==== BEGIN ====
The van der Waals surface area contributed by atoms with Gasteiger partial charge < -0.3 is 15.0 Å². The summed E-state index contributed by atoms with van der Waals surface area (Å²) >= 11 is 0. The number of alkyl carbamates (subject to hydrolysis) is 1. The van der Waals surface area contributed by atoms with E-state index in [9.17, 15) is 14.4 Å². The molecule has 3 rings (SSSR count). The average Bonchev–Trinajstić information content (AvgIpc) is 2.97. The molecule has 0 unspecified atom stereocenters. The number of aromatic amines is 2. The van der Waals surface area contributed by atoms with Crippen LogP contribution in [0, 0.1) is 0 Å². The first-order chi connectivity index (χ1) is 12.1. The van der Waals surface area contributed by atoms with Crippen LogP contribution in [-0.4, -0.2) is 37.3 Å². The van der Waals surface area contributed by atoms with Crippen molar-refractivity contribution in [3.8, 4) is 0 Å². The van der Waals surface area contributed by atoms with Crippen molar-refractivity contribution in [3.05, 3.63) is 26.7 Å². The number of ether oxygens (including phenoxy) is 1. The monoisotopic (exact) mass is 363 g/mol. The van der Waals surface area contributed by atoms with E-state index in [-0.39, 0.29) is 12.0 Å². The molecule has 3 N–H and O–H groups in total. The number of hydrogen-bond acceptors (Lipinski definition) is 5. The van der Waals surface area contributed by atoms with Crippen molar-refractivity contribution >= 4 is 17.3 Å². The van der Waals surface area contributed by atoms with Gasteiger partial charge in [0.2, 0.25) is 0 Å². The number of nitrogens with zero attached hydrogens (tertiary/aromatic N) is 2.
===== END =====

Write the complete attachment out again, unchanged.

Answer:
The van der Waals surface area contributed by atoms with Gasteiger partial charge < -0.3 is 15.0 Å². The summed E-state index contributed by atoms with van der Waals surface area (Å²) >= 11 is 0. The number of alkyl carbamates (subject to hydrolysis) is 1. The van der Waals surface area contributed by atoms with E-state index in [9.17, 15) is 14.4 Å². The molecule has 3 rings (SSSR count). The average Bonchev–Trinajstić information content (AvgIpc) is 2.97. The molecule has 0 unspecified atom stereocenters. The number of aromatic amines is 2. The van der Waals surface area contributed by atoms with Crippen LogP contribution in [0, 0.1) is 0 Å². The first-order chi connectivity index (χ1) is 12.1. The van der Waals surface area contributed by atoms with Crippen LogP contribution in [-0.4, -0.2) is 37.3 Å². The van der Waals surface area contributed by atoms with Crippen molar-refractivity contribution in [3.8, 4) is 0 Å². The van der Waals surface area contributed by atoms with Crippen molar-refractivity contribution in [3.05, 3.63) is 26.7 Å². The number of ether oxygens (including phenoxy) is 1. The monoisotopic (exact) mass is 363 g/mol. The van der Waals surface area contributed by atoms with E-state index in [-0.39, 0.29) is 12.0 Å². The molecule has 3 N–H and O–H groups in total. The number of hydrogen-bond acceptors (Lipinski definition) is 5. The van der Waals surface area contributed by atoms with Crippen molar-refractivity contribution >= 4 is 17.3 Å². The van der Waals surface area contributed by atoms with Gasteiger partial charge in [0.2, 0.25) is 0 Å². The number of nitrogens with zero attached hydrogens (tertiary/aromatic N) is 2.